Time: How long should I exercise for? The ultimate goal is to exercise continuously for 30 minutes. When starting this program, start with any aerobic activity for 10-15 minutes and gradually increase your time over the course of 4-6 weeks.  Take breaks when necessary or complete aerobic exercises in an interval format to allow for periods of rest.  For resistance training, complete exercises in 10-15 repetitions and 2-3 sets.  If you exceed 15 repetitions, it’s time to increase your intensity! When performing flexibility exercises, hold stretches for 10-30 seconds and repeat stretches 2-4 times.

 

Type: What kinds of exercise should I be doing? Whatever you like to do! Aerobic exercises include running, walking, swimming, elliptical, biking, stair master, aerobic classes, Zumba and many more! Resistance training should consist of major muscle groups (upper body, lower body and core). There are countless exercises that you can do right at home with little or no equipment. Flexibility exercise can be anything from traditional static stretching to yoga.

 

Use this FITT principle when you are ready to start your exercise program and make time in your week to complete it.  Set a goal and stick to it. Find what you enjoy and do it! Remember to be safe when exercising. Check with your physician prior to starting an exercise plan, and if you ever experience symptoms while exercising, stop immediately or contact your physician if they persist.

 

Kathleen Baschen received her MS from Benedictine University. She is currently an Exercise Physiologist at Ann & Robert H. Lurie Children’s Hospital of Chicago, and her  focus is in cardiopulmonary diagnostic testing, pulmonary rehabilitation and cardiac rehabilitation.

Arrhythmias – Tachycardia Explained (Part Two)

Last week we discussed the issues that can cause the heart to beat too slow. This week, we look at what happens when the heart beats too fast. Carol Raimondi, completes part two of her resource on arrhythmias, this time covering tachycardia.

 

 

Tachycardias

There are many types of tachycardias, but here we will focus on the most common tachycardias seen in congenital heart defects. When diagnosing these arrhythmias, the same tests as mentioned in part one are used to determine the arrhythmia. The only additional diagnostic test that is common with tachycardias, is an electrophysiology study (EP study). This test helps to confirm diagnosis and locate where an arrhythmia originates. It is done by a cardiologist who specializes in heart rhythm disorders in the EP lab. This is an invasive test where thin catheters are placed through the arm, leg and/or neck, then threaded through the blood vessels to the heart. The doctor can then use these to map the electrical conduction of the heart and reproduce arrhythmias in a controlled setting. This is very useful in planning for treatment.
Sinus Tachycardia
This refers to a heart rate that is more than 100 beats per minute.  Common reasons this occurs is due to a physiologic response to exercise, fever, dehydration,stress, pain, or stimulants, such as caffeine. When the factor that caused it is resolved, then generally, the heart rate returns to normal.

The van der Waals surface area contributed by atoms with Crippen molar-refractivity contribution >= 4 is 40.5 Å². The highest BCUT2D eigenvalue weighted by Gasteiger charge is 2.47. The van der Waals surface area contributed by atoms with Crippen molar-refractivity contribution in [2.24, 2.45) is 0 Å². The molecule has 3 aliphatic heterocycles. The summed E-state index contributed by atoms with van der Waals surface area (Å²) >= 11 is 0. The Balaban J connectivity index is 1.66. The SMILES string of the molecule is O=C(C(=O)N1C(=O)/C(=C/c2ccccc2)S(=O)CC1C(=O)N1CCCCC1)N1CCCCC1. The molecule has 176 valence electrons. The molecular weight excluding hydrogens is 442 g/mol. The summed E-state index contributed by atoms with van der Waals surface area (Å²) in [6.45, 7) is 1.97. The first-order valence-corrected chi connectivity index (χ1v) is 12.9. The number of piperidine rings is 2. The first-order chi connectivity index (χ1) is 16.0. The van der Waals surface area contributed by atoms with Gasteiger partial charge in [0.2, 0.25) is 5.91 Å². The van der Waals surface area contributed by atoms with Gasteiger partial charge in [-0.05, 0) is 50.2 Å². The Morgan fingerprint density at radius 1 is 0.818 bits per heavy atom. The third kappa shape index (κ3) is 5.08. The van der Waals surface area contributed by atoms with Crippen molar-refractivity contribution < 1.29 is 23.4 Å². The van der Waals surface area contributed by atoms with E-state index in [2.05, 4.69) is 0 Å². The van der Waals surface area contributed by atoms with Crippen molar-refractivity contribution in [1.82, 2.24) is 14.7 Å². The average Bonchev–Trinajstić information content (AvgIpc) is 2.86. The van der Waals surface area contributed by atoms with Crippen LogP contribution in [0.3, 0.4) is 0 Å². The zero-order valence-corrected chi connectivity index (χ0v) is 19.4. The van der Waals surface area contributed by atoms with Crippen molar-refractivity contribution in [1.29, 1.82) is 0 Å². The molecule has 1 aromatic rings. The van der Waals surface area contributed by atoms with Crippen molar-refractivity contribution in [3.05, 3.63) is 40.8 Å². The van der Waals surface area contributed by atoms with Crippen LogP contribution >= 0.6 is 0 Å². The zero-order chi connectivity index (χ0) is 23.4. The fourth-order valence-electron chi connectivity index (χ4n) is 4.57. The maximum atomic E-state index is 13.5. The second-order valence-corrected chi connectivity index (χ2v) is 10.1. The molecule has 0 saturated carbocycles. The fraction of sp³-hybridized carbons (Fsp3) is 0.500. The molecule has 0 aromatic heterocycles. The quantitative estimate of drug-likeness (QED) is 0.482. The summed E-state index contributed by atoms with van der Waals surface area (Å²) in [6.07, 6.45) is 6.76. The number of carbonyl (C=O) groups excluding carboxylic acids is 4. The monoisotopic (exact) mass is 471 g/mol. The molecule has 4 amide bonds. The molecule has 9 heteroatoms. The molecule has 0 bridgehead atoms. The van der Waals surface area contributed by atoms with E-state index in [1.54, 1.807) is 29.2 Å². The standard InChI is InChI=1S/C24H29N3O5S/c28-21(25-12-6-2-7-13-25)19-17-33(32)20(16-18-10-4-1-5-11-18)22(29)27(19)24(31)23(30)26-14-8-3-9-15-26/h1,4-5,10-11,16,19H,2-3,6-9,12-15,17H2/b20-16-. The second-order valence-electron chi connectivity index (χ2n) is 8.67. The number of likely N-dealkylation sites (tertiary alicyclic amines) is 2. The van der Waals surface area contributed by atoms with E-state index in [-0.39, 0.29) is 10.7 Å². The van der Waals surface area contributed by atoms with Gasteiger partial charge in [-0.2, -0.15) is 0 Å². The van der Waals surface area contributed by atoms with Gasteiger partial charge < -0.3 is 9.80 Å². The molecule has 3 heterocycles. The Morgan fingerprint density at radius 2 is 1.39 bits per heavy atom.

Atrial Fibrillation
A-Fib, as its often called, is the most common type of tachycardia. It occurs when, instead of the sinus node initiating the electrical conduction, there are many different impulses firing throughout the atrium. This results in a fast and very chaotic rhythm. Since it is so fast and irregular, the atria quiver or “fibrillate” and are unable to effectively squeeze the blood into the ventricles. A-Fib can come and go, or it can be continuous. Symptoms may include palpitations, lightheadedness, shortness of breath, fatigue or fainting, though some patients have no symptoms at all. The main concerns with atrial fibrillation is the increased risk of stroke and heart failure. As the atria are not emptying fully, blood can pool within the chamber and form blood clots.The clot can then travel to the brain and cause a stroke. Also, the irregularity of the rhythm makes the pumping action of the heart less efficient. If this continues for a long period of time, it can weaken the heart muscle, causing heart failure.
Atrial Flutter
Similar to A-Fib, atrial flutter occurs when the electrical conduction originates from an abnormal circuit in the atrium. With atrial flutter, there is still a very fast heart rate, but the rhythm is regular. It is not uncommon have atrial fibrillation in addition to atrial flutter. Like atrial fibrillation, the symptoms of atrial flutter can include palpitations, dizziness, fatigue, shortness of breath or fainting.
Supraventricular Tachycardia(SVT)
Supraventricular, or “above the ventricle”, tachycardia, is also referred to as atrial tachycardia, It occurs when there is an extra conduction pathway in the atria, usually present since birth, that creates a loop of overlapping signals. This arrhythmia is rarely life threatening. It is not uncommon for the atrial heart rate to get up to 300 beats per minute during an episode of SVT.  An episode may last for a few seconds up to a couple of hours. Symptoms of this include palpitations, feeling as though your heart is “racing”, lightheadedness, or shortness of breath. If the arrhythmia lasts for more then 20 minutes, it is recommended to go to the emergency room to receive medication to treat the irregular rhythm.
Ventricular Tachycardia
This refers to a very fast heart rate the comes from abnormal electrical signals in the ventricles, or lower chambers, of the heart. Since the heart rate is so fast, it does not allow adequate time for blood to fill into the ventricle, thus a much lower amount of blood is delivered to the body. These arrhythmias may last only a few seconds and not cause any issues. If it continues longer than that, it can be very serious and requires emergency treatment.  Symptoms are similar to the other tachycardias, but fainting can occur if it is sustained for more than several seconds.